Last year we wrote the an article, featured below, ahead of the mayoral and several important local elections. Despite the election of Bill DeBlasio, supposed hospital supporter extraordinaire, and Leticia James as public advocate, the conditions of healthcare for poor and working class people in the city have definitely not improved. Shortly after de Blasio’s election, LICH hospital finally closed under the spirited protest of workers and community members. Conditions for Home Health Aids continue to decline, and the public housing projects near closing hospitals go heavily policed and with intermittent services such as electricity and water. Despite the inability for elected officials to change these conditions, FloJo isn’t discouraged. Over the last year we’ve met incredible people engaged in struggles against their exploitative conditions and for a new kind of care. This month we’re launching our “Care Worker’s Support Network” to help build campaigns of struggle in workplaces around the city–so hit us up if you have demands in your workplace or community and need support. This election day, we’re “voting” for everyday people–CNAs, HHAs, nurses, patients, teachers, secretaries, nannies, and everyone struggling to create a new world!
Besides LICH, here are some exciting struggles of the last “election” year:
- After a fervent struggle by workers and community members, North Central Bronx Hospital was compelled to re-open their Labor and Delivery Unit
- In Oregon, precarious teachers at the University are going on strike and are continuing to fight even with the threats of backlash
- The people of Ferguson continue to resist violence against their community by police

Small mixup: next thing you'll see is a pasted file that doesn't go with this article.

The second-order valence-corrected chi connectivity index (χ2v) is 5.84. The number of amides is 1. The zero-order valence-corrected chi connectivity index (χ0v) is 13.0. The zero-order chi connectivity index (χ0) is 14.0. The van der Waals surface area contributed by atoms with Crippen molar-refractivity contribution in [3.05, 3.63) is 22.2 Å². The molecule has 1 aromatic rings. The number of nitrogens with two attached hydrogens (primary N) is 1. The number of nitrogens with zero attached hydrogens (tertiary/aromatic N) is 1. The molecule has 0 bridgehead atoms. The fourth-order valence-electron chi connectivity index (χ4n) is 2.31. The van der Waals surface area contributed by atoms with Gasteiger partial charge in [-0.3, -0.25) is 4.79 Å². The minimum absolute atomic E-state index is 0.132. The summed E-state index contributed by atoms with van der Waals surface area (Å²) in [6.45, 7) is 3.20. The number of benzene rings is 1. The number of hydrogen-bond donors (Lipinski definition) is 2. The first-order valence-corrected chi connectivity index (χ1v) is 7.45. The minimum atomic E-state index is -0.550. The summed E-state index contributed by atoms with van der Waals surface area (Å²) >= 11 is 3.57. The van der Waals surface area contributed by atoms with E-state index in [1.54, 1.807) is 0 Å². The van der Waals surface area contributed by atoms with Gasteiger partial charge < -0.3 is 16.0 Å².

- Know of struggles we didn’t include? Send us an email or leave a comment!
Click here or scroll down to continue to last year’s “Election day Special!”
[note from authors: the end of the article contains several exciting examples of healthcare organizing. To skip right there click here and scroll down!]
This past week, the Democratic primary seems to have taken over New York. If you’re a union member, your phone has likely been ringing off the hook–not because someone has finally addressed your 20-month-old grievance, or has called for a much needed strike action to prevent thousands of layoffs in your job, but to remind you to “get out the vote!” today. If you’re one of the millions of non-unionized, unemployed, or disabled people in this city, then for the last several months you have been getting endless campaign notifications in the mail along with news of medicare cuts, medicaid “redesign”, and a smaller balance on your SNAP cards. And if you are a hospital worker, a teacher, a cleaner, a kitchen worker, or one of the 100,000’s of people facing the loss of their local hospital (as is the case with the imminent closing of Interfaith, the closure of Labor and Delivery services at North Central Bronx, the closure of several St. Vincent locations, and the yet-to-be-determined loss of units at Mt Sinai/Beth Israel/Roosevelt/St Luke’s merger) then you’re probably wondering, what does all of this have to do with you?
This election period in particular is especially hectic, and it’s no accident. In the last year, Labor and Delivery was cut at North Central Bronx Hospital, leaving thousands of mothers without local care and hundreds of workers to transfer to unfamiliar units; Long Island College Hospital shuttered its doors and laid off its workers and medical residents; Mt Sinai is taking over Beth Israel, St Luke’s, and Roosevelt Hospitals in which cuts have already started, and more are on the way without any communication to workers or patients; and Interfaith Medical Center has made its determination that it will close, sending layoff notices to over 1500 employees and it is holding on now by a last ditch injunction pushed by DeBlasio in a cynical campaign move. And when the hospital closes either on its scheduled date (currently slated for November 14th of this year) or a month or year after, DeBlasio’s position will be sealed, along with his healthcare package. On top of this, many of us–underwaged workers (many in healthcare), the elderly,the disabled, and unemployed people are facing “medicaid redesign” and medicare sequestrations which will cut access to care even more drastically.